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1 in 4 digital health investment dollars going to AI

Artificial intelligence is taking the health IT investment world by storm with billions of dollars pouring into companies with an AI twist.
By admin
Jun 19, 2024, 2:20 PM

A quarter of all venture capital investments in the healthcare technology market are going to companies that are infusing artificial intelligence (AI) into their solutions, according to a new report by Silicon Valley Bank (SVB).

The bank, now a part of First Citizens Bank after its spectacular collapse in 2023, reports the US AI healthcare market is on track to receive $11.1 billion in investment in 2024, far exceeding the $7.2 billion invested in the segment in 2023.

Investors are now more than 2.5 times more likely to shower their funds on AI companies as compared to traditional tech companies as they try to get in on the ground floor of the next unicorn AI brand.

“Few sectors stand to benefit more [from AI] than life science and healthcare,” said Raysa Bousleiman, VP of Healthcare Venture Capital Relationship Management at SVB. “Advancements in AI are providing value in this industry from improvements in administrative efficiency to patient outcomes and drug discovery.”

“The current and future impact AI will have on the patient journey has the potential to not only lower costs, but also improve patient outcomes. While companies may face challenges to adapt to an AI-enabled future, we have never been more optimistic about the innovations we see on the horizon.”

The report notes that clinical and administrative use cases are top of mind for investors, with administrative solutions accounting for 27% of AI-related investment and 42% of the deal volume in 2024, so far.

Clinical tools are similarly sought-after by investors, but the increased regulatory scrutiny around patient-facing products may mean a longer maturity curve and a slower return on investment.

Nevertheless, investors seem confident that the latest crop of AI-focused companies can adequately meet the growing demands for automation in both the back office and at the bedside.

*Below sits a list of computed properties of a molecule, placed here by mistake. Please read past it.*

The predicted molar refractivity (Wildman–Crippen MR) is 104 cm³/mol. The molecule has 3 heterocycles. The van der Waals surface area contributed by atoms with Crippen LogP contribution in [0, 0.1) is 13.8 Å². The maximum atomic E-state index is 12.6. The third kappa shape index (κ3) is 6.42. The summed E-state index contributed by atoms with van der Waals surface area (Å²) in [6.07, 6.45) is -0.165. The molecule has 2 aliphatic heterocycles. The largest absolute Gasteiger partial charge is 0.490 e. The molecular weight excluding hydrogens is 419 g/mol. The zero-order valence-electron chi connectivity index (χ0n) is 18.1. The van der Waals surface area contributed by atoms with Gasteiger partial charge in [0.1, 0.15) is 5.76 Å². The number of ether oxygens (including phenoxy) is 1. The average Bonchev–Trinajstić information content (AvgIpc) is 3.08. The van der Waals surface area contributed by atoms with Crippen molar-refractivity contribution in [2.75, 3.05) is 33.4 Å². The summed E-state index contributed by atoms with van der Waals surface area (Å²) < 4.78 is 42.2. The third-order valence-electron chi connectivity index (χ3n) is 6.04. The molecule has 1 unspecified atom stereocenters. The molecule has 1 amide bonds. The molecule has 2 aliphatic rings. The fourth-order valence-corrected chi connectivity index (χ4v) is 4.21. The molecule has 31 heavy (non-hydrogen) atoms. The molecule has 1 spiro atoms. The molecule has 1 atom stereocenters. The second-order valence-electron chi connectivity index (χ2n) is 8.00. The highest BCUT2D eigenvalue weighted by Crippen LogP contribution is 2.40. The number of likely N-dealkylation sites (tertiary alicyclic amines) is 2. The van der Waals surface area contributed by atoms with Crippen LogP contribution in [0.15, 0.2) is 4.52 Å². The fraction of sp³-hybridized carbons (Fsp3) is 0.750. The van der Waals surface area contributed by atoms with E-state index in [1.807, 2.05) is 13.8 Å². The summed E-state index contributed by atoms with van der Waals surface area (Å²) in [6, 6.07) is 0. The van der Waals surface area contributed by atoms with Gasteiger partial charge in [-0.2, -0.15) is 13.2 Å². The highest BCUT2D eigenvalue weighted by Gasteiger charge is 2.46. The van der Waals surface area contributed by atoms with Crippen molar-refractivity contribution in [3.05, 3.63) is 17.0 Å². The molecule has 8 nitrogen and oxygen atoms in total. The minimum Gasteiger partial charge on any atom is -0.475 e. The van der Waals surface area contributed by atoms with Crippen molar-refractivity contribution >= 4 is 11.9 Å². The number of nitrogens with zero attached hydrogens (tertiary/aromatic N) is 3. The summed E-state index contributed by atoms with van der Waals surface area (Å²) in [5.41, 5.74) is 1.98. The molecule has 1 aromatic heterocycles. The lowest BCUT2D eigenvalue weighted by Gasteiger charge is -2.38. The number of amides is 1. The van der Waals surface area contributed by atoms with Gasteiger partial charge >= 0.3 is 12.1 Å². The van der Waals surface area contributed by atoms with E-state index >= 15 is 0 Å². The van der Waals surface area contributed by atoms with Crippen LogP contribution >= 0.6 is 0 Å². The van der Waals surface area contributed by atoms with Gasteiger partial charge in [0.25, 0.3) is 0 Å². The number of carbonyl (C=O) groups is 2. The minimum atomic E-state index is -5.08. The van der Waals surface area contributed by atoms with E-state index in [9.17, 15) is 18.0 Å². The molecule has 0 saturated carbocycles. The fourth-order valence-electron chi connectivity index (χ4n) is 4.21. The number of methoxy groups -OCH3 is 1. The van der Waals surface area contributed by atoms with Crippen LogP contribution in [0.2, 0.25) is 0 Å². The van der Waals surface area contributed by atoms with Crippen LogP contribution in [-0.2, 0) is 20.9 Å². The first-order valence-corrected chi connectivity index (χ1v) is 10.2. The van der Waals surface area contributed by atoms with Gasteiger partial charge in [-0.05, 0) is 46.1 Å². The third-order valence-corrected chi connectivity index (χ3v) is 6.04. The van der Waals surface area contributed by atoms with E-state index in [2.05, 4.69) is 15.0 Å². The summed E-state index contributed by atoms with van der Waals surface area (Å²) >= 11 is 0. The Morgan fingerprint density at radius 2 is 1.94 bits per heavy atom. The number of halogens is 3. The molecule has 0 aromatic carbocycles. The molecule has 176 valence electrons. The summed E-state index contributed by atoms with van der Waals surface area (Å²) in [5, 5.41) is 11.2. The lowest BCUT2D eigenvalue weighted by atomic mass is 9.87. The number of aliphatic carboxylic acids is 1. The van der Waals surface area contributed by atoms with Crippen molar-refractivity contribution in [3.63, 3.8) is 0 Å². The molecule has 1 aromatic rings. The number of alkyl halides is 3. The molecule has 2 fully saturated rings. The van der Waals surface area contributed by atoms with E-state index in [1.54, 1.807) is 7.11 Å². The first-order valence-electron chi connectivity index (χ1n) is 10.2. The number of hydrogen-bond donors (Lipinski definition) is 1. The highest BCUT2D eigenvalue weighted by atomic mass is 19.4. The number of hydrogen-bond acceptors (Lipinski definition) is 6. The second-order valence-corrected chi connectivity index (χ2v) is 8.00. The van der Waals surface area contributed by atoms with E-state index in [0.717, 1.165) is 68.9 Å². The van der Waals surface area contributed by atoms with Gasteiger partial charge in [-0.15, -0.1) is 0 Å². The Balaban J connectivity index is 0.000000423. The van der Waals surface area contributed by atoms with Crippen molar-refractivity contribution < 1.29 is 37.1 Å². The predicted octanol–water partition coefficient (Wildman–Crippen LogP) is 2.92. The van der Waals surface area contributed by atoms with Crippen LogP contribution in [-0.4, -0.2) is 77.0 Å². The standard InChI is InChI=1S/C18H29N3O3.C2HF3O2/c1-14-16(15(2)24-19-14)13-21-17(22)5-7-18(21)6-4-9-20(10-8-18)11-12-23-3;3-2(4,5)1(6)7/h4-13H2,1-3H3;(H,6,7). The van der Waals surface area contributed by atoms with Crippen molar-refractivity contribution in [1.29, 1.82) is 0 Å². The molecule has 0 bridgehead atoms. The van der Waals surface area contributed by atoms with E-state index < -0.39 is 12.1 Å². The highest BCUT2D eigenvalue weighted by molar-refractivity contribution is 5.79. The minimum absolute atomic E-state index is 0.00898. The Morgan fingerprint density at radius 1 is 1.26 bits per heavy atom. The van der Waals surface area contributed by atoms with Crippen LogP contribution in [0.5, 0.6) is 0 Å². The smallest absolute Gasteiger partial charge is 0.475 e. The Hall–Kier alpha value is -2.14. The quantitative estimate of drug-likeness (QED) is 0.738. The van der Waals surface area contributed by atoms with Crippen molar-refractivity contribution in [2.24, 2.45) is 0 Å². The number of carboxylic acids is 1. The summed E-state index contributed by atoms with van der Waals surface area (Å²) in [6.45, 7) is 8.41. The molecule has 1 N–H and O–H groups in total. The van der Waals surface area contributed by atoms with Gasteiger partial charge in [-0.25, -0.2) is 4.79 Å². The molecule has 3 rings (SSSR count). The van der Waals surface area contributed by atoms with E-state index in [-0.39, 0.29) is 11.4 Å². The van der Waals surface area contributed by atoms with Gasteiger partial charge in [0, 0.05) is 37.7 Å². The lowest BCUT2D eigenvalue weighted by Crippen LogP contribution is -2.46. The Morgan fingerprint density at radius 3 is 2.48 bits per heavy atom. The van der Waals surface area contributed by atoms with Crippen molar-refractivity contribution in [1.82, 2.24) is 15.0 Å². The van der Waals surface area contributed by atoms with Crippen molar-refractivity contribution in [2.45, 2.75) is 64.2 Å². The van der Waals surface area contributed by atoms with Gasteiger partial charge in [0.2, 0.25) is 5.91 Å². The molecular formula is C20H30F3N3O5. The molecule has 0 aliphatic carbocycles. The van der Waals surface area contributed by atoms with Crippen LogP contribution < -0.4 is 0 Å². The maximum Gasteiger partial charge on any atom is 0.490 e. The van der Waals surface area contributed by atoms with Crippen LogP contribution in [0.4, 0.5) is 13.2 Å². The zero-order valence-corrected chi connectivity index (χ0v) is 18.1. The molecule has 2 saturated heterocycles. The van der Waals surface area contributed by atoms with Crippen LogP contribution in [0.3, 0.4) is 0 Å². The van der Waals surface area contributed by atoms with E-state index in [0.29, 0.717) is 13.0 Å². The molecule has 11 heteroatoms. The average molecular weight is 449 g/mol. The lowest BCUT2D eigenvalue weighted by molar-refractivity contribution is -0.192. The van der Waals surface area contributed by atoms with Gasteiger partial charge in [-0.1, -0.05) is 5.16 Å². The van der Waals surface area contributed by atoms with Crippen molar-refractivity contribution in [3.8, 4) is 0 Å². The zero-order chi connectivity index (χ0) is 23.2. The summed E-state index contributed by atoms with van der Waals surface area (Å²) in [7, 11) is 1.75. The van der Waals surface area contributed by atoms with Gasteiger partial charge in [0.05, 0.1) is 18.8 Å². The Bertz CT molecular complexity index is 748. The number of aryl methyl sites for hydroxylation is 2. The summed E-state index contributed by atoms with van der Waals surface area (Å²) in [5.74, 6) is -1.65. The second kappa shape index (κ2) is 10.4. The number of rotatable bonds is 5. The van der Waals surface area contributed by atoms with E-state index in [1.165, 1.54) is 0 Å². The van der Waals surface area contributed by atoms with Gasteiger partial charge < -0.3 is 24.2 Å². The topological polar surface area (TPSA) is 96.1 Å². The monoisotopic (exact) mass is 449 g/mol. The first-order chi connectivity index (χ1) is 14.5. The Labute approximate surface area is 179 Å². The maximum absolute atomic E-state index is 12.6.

Healthcare leaders are increasingly enthusiastic about the opportunities for AI automation, finds a new report released this week by Philips, which includes survey data from more than 3000 global healthcare leaders.

84% said that AI-driven automation would help to save valuable time for clinicians by reducing their day-to-day administrative burdens, while 88% think AI can reduce the pain of their workforce shortages.

Large majorities have already implemented AI automation in key areas or are planning to do so within the next three years, including 69% investing in workflow prioritization, 80% in billion processes, and 75% in clinical data entry and/or clinical documentation.

Preventive care, remote patient monitoring, and treatment planning are high priority areas for investment over the next three years as organizations seek to bridge the gaps between administrative automation and the clinical environment.

While a significant number of participants expressed concerns about ensuring that their new AI algorithms are fair and unbiased (79%), they seem to be actively implementing strategies to reduce the potential for patient safety issues or widening disparities.

Respondents cited strategies such as continuous training and education, strong governance policies, and ongoing bias detection and monitoring as viable ways to reduce the risks.

Investors should take note of these widespread concerns and ensure they are doing their due diligence around these issues before shelling out money to companies that may fall short of the high ethical and efficacy expectations of end-users.

Venture capitalists will also have to have a firm idea of how these fledgling AI companies are going to make their money in a complex reimbursement environment. While payers have been among the first to adopt AI algorithms to drive internal administrative efficiencies, they have been slower to offer reimbursement for activities on the clinical side that rely on AI tools, notes the SVB report.

Companies may have a difficult time justifying their value to payers in an increasingly crowded AI environment, especially in relatively new areas like patient diagnostic tests, the report points out.

“We believe the short-term path forward is for companies to understand who is writing the check and where payers define value. Demonstrating the cost savings for payers may help companies get the revenue to justify costs until payers broaden their perspective on paying for diagnostics,” SVB says.

With so many billions of dollars at stake, investors will need to develop a keen eye for companies that have cracked the code on trust, transparency, value, and a pathway for getting paid if they wish to see an adequate return on such large investments.

Jennifer Bresnick is a journalist and freelance content creator with a decade of experience in the health IT industry.  Her work has focused on leveraging innovative technology tools to create value, improve health equity, and achieve the promises of the learning health system.  She can be reached at jennifer@inklesscreative.com.

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